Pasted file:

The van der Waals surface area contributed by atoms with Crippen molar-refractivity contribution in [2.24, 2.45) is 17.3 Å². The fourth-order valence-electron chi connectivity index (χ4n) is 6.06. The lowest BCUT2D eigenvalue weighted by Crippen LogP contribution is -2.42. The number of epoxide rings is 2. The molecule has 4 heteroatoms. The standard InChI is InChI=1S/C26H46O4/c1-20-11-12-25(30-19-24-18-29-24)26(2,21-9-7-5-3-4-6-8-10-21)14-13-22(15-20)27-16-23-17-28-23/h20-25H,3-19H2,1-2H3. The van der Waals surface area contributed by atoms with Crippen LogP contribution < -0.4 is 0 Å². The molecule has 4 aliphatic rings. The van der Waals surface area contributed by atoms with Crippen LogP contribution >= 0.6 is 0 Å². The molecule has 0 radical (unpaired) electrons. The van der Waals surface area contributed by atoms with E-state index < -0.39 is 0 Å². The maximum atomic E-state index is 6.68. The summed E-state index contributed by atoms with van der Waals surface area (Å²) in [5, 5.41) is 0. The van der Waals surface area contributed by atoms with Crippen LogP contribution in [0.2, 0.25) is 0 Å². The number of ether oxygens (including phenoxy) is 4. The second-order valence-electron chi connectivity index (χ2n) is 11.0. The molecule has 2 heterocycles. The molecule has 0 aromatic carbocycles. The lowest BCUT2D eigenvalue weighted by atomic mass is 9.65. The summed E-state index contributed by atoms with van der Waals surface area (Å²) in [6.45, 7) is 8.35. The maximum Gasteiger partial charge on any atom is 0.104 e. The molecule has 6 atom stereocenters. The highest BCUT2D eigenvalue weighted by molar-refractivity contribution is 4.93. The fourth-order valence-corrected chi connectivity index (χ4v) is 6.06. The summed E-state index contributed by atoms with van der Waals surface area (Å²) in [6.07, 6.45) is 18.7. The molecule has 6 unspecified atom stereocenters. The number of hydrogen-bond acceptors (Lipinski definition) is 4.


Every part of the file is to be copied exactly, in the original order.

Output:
The van der Waals surface area contributed by atoms with Crippen molar-refractivity contribution in [2.24, 2.45) is 17.3 Å². The fourth-order valence-electron chi connectivity index (χ4n) is 6.06. The lowest BCUT2D eigenvalue weighted by Crippen LogP contribution is -2.42. The number of epoxide rings is 2. The molecule has 4 heteroatoms. The standard InChI is InChI=1S/C26H46O4/c1-20-11-12-25(30-19-24-18-29-24)26(2,21-9-7-5-3-4-6-8-10-21)14-13-22(15-20)27-16-23-17-28-23/h20-25H,3-19H2,1-2H3. The van der Waals surface area contributed by atoms with Crippen LogP contribution < -0.4 is 0 Å². The molecule has 4 aliphatic rings. The van der Waals surface area contributed by atoms with Crippen LogP contribution >= 0.6 is 0 Å². The molecule has 0 radical (unpaired) electrons. The van der Waals surface area contributed by atoms with E-state index < -0.39 is 0 Å². The maximum atomic E-state index is 6.68. The summed E-state index contributed by atoms with van der Waals surface area (Å²) in [5, 5.41) is 0. The van der Waals surface area contributed by atoms with Crippen LogP contribution in [0.2, 0.25) is 0 Å². The number of ether oxygens (including phenoxy) is 4. The second-order valence-electron chi connectivity index (χ2n) is 11.0. The molecule has 2 heterocycles. The molecule has 0 aromatic carbocycles. The lowest BCUT2D eigenvalue weighted by atomic mass is 9.65. The summed E-state index contributed by atoms with van der Waals surface area (Å²) in [6.45, 7) is 8.35. The maximum Gasteiger partial charge on any atom is 0.104 e. The molecule has 6 atom stereocenters. The highest BCUT2D eigenvalue weighted by molar-refractivity contribution is 4.93. The fourth-order valence-corrected chi connectivity index (χ4v) is 6.06. The summed E-state index contributed by atoms with van der Waals surface area (Å²) in [6.07, 6.45) is 18.7. The molecule has 6 unspecified atom stereocenters. The number of hydrogen-bond acceptors (Lipinski definition) is 4.